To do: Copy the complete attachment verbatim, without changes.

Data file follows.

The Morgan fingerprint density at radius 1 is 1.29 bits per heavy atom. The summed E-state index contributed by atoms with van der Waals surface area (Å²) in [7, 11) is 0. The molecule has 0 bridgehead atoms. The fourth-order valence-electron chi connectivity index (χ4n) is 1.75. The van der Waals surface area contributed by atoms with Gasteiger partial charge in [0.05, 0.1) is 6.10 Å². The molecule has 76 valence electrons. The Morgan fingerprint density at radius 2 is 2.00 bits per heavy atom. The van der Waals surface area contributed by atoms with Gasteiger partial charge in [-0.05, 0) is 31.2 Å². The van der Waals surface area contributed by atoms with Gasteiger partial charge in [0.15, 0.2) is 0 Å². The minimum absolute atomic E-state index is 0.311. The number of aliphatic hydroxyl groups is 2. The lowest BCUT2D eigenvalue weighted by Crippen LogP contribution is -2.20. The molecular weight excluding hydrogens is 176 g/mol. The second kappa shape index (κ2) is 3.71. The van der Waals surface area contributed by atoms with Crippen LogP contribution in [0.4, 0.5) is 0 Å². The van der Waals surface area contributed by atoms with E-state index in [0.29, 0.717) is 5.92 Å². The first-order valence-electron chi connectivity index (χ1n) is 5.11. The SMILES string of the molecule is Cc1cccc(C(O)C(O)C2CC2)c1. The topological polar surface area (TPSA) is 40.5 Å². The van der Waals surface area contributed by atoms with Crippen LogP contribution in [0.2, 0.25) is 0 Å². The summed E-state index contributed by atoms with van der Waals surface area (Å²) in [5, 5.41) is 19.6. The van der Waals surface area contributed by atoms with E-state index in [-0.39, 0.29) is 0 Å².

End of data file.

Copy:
The Morgan fingerprint density at radius 1 is 1.29 bits per heavy atom. The summed E-state index contributed by atoms with van der Waals surface area (Å²) in [7, 11) is 0. The molecule has 0 bridgehead atoms. The fourth-order valence-electron chi connectivity index (χ4n) is 1.75. The van der Waals surface area contributed by atoms with Gasteiger partial charge in [0.05, 0.1) is 6.10 Å². The molecule has 76 valence electrons. The Morgan fingerprint density at radius 2 is 2.00 bits per heavy atom. The van der Waals surface area contributed by atoms with Gasteiger partial charge in [-0.05, 0) is 31.2 Å². The van der Waals surface area contributed by atoms with Gasteiger partial charge in [0.15, 0.2) is 0 Å². The minimum absolute atomic E-state index is 0.311. The number of aliphatic hydroxyl groups is 2. The lowest BCUT2D eigenvalue weighted by Crippen LogP contribution is -2.20. The molecular weight excluding hydrogens is 176 g/mol. The second kappa shape index (κ2) is 3.71. The van der Waals surface area contributed by atoms with Crippen LogP contribution in [0.4, 0.5) is 0 Å². The van der Waals surface area contributed by atoms with E-state index in [0.29, 0.717) is 5.92 Å². The first-order valence-electron chi connectivity index (χ1n) is 5.11. The SMILES string of the molecule is Cc1cccc(C(O)C(O)C2CC2)c1. The topological polar surface area (TPSA) is 40.5 Å². The van der Waals surface area contributed by atoms with Crippen LogP contribution in [0.2, 0.25) is 0 Å². The summed E-state index contributed by atoms with van der Waals surface area (Å²) in [5, 5.41) is 19.6. The van der Waals surface area contributed by atoms with E-state index in [-0.39, 0.29) is 0 Å².